One option would be to include a sub-optimal worked example in the patent specification while keeping your exact composition secret. However, this strategy could be risky, as the scope of protection claimed by the application may change during examination. If your preferred composition isn’t in the application, it may be difficult (or impossible) to rely on it for any limiting amendments. This could lead to your preferred composition falling outside the scope of the granted patent.

If you’re unwilling to make your composition public, an alternative would be to keep it as a trade secret, rather than filing a patent application. While trade secrets can work well in certain industries, they can be very difficult to maintain — once the secret is out, any commercial advantage may be lost irretrievably.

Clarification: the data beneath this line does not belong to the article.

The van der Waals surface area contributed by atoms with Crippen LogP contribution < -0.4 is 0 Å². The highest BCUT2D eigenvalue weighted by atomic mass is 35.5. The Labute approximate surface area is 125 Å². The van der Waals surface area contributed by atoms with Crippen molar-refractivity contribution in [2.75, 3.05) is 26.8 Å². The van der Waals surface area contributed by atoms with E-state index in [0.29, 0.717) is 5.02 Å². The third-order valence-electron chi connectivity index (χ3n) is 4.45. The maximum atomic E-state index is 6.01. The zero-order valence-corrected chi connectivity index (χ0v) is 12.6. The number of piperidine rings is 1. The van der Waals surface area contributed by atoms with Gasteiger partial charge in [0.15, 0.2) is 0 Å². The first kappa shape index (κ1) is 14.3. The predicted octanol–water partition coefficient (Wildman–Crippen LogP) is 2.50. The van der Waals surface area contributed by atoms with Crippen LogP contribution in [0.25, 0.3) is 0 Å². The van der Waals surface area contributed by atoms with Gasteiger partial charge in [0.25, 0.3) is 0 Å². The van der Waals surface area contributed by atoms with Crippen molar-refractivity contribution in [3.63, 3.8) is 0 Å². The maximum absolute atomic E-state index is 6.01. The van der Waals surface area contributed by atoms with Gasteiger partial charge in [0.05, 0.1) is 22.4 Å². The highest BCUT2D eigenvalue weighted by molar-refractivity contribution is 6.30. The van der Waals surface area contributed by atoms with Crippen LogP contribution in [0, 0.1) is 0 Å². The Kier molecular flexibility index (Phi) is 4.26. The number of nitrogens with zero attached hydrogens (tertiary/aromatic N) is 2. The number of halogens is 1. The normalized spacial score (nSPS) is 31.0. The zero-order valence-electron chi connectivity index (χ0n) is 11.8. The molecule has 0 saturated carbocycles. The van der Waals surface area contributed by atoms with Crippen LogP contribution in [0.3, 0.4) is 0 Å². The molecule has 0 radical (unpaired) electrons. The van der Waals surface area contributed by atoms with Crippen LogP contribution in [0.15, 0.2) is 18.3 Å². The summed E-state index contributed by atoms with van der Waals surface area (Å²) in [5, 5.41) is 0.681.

We have already filed a patent application for our alloy composition. However, since the application was filed, the composition has changed slightly owing to raw material supply issues. Is the new composition still covered, and if not, can we amend the patent application?

When professional patent attorneys draft a patent application, we try to strike a balance between aiming for the broadest possible scope of protection while also having a realistic chance of getting a patent granted. Generally, we initially aim for broad protection, while including optional ‘fallbacks’ such as increasingly specific numerical ranges, alternatives and optional features. This gives us scope to easily amend the application during examination, if necessary. It also means that the initial scope of the application is probably much broader than your specific composition and will likely encompass most trivial changes. If it has been less than a year since the application was filed, it’s possible to file a supplementary or ‘top-up’ application that includes the new composition as a worked example.